Words matter! Know the meanings of the words you speak, write, preach and teach to perfectly accomplish the things the LORD God wills.
A Protestant seminary
Doctrine of Jesus Christ
The six principles of sin, faith, water baptism, Holy Spirit baptism, resurrection and judgment taught by Jesus Christ to his followers to establish a solid foundation to prepare for deeper growth and learning about the LORD God, and His Will and Ways. (Hebrews 6:1-3)
The reality that one can begin at any given point and go outward and yet never arrive. (Contrast - Infinity)
An abstinence of eating in discipline to approach and know God more intimately.
Glorification is the culmination of salvation and is the final blessed and abiding state of the redeemed.
Justification - Past (Phase 1) I Have Been Saved from the penalty of sin (FREE) (Christian)
Sanctification - Present (Phase 2) I Am Being Saved from the power of sin (Costly) (Disciple)
Glorification - Future (Phase 3) I Will Be Saved from the presence of sin (Face-to-Face) (Glorified Bodies)
A chant of praise derived from Psalms 113-118 and used in the celebration of Jewish holidays such as Passover, Shabuoth, Sukkoth, Hanukkah, and Rosh Hodesh. The priests chanted these praises in the Temple while the Passover lamb was being slain, which is sometimes called the "Egyptian Hallel." The praise songs were also sung by the Levite priests in chanted verse by verse, and the worshippers would repeat the verses or sing Hallelujahs in response.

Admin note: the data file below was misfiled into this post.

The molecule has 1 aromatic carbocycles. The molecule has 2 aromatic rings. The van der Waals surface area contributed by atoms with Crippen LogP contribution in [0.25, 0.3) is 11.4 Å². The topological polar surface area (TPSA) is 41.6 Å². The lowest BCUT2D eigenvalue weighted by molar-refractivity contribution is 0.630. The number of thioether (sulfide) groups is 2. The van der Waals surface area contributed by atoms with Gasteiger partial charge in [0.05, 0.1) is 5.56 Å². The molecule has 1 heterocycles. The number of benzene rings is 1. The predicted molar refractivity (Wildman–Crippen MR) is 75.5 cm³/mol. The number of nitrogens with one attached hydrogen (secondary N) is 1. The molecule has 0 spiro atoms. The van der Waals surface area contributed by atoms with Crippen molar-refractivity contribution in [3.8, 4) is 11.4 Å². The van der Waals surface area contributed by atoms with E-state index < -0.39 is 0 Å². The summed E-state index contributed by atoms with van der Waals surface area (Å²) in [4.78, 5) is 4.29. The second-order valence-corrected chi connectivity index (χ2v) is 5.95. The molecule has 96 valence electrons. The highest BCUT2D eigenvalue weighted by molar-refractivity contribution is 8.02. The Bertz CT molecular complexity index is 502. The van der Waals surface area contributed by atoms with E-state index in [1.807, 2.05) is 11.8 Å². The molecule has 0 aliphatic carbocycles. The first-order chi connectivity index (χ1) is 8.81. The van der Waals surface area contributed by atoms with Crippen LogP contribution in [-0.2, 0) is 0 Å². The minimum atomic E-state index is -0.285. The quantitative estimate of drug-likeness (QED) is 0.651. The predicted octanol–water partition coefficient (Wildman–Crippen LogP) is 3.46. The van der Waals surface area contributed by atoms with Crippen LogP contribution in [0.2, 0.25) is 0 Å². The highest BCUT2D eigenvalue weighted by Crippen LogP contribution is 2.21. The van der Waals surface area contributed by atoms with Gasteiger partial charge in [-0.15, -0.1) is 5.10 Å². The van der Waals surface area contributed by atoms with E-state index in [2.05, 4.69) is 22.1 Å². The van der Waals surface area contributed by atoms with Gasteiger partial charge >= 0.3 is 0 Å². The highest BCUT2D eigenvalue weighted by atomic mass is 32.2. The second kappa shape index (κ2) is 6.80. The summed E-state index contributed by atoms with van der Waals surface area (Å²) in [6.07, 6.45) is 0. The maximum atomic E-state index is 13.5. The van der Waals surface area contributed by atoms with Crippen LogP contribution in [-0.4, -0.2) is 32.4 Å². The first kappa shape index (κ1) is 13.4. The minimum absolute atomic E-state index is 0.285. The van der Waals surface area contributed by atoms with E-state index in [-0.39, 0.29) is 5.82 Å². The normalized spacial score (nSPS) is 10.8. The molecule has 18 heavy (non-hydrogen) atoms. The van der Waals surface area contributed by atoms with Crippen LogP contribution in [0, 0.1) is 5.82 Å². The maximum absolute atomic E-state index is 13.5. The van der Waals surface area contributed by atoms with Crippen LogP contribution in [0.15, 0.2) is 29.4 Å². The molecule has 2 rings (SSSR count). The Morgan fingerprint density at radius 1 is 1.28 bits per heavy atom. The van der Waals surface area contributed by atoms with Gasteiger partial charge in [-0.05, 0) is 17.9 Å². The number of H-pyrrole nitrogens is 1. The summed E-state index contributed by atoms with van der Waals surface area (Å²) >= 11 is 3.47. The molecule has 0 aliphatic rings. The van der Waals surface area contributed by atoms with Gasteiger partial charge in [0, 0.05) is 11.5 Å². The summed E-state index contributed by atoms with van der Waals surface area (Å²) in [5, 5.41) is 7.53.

“This [is] the day [which] the LORD hath made; we will rejoice and be glad in it” (Psalm 118:24) is a hallel of Christian tradition in celebration and praise, especially during the beginning of Holy Week on Palm Sunday, as the Faithful remember Jesus Christ's Messianic entrance into Jerusalem as our King.
A state of nothingness that Monks of the 13th and 14th centuries attempted to achieve through breathing techniques and repetitive prayers to achieve a state of self-hypnosis. This practice was intended to clear the mind of the monk in order for him to see God by emptying their mind of thoughts, into which God might move. The practice was based on Jesus Christ’s instructions in the Gospel of Matthew 6:6 to “enter into thy closet” to pray.
The lack of respect and reverence for the LORD God and His sacred things
A late second-century Christian from Anatolia who encountered Gnosticism in AD 180. He hated Gnosticism and the way it denigrated the material world; he believed that the LORD God took an active interest; so he wrote a scathing book to describe and attack its existence. He disagreed with the way it split Christ, refusing to recognize his humanity, and the way the belief distinguished the differences between the Old and New Testament Gods. Irenaeus insisted that Christianity must be rooted in Old Testament times and its Jewish past, and was not part of a "mystery" or secretively handed-down tradition of faith. His stance led to the setting of standards that would become orthodoxy of the Church. In his book, "Against heresies", Irenaeus identified certain churches as bearing apostolic tradition, and he declared the church of Rome should be the primary authority. (Hill, 65-68)
Hill, Jonathan. "Early Christianity: A World Religion." Handbook to the History of Christianity. Zondervan, 2006.